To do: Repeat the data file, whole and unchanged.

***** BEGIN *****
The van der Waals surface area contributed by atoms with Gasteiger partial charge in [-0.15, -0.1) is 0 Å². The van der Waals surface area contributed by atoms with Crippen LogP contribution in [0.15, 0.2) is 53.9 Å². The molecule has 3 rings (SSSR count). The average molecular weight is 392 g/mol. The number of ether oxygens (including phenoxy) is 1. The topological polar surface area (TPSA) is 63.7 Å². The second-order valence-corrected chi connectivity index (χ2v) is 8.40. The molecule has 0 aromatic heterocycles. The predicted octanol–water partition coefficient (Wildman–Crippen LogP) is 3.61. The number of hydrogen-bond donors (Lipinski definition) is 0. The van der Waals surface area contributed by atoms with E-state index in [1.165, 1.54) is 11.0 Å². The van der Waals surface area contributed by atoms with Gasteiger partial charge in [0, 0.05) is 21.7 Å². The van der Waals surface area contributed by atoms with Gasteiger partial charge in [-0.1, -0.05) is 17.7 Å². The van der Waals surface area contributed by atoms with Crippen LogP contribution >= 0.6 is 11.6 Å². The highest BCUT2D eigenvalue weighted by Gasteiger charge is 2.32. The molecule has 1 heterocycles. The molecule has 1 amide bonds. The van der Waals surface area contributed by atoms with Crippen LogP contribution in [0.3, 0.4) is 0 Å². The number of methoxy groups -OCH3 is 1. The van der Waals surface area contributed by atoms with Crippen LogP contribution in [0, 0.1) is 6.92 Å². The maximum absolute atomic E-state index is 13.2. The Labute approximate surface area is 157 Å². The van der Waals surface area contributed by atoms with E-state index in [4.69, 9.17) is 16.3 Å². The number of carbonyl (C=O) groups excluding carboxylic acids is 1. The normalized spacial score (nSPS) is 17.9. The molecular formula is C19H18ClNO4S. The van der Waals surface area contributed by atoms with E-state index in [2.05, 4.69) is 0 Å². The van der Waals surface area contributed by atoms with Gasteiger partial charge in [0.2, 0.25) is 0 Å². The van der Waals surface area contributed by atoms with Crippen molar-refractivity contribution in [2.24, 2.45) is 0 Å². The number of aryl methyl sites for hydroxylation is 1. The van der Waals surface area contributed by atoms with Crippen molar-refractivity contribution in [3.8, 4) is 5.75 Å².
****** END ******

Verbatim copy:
The van der Waals surface area contributed by atoms with Gasteiger partial charge in [-0.15, -0.1) is 0 Å². The van der Waals surface area contributed by atoms with Crippen LogP contribution in [0.15, 0.2) is 53.9 Å². The molecule has 3 rings (SSSR count). The average molecular weight is 392 g/mol. The number of ether oxygens (including phenoxy) is 1. The topological polar surface area (TPSA) is 63.7 Å². The second-order valence-corrected chi connectivity index (χ2v) is 8.40. The molecule has 0 aromatic heterocycles. The predicted octanol–water partition coefficient (Wildman–Crippen LogP) is 3.61. The number of hydrogen-bond donors (Lipinski definition) is 0. The van der Waals surface area contributed by atoms with E-state index in [1.165, 1.54) is 11.0 Å². The van der Waals surface area contributed by atoms with Gasteiger partial charge in [0, 0.05) is 21.7 Å². The van der Waals surface area contributed by atoms with Gasteiger partial charge in [-0.1, -0.05) is 17.7 Å². The van der Waals surface area contributed by atoms with Crippen LogP contribution >= 0.6 is 11.6 Å². The highest BCUT2D eigenvalue weighted by Gasteiger charge is 2.32. The molecule has 1 heterocycles. The molecule has 1 amide bonds. The van der Waals surface area contributed by atoms with Crippen LogP contribution in [0.3, 0.4) is 0 Å². The number of methoxy groups -OCH3 is 1. The van der Waals surface area contributed by atoms with Crippen LogP contribution in [0, 0.1) is 6.92 Å². The maximum absolute atomic E-state index is 13.2. The Labute approximate surface area is 157 Å². The van der Waals surface area contributed by atoms with E-state index in [4.69, 9.17) is 16.3 Å². The number of carbonyl (C=O) groups excluding carboxylic acids is 1. The normalized spacial score (nSPS) is 17.9. The molecular formula is C19H18ClNO4S. The van der Waals surface area contributed by atoms with E-state index in [2.05, 4.69) is 0 Å². The van der Waals surface area contributed by atoms with Gasteiger partial charge in [0.2, 0.25) is 0 Å². The van der Waals surface area contributed by atoms with Crippen molar-refractivity contribution in [2.24, 2.45) is 0 Å². The number of aryl methyl sites for hydroxylation is 1. The van der Waals surface area contributed by atoms with Crippen molar-refractivity contribution in [3.8, 4) is 5.75 Å².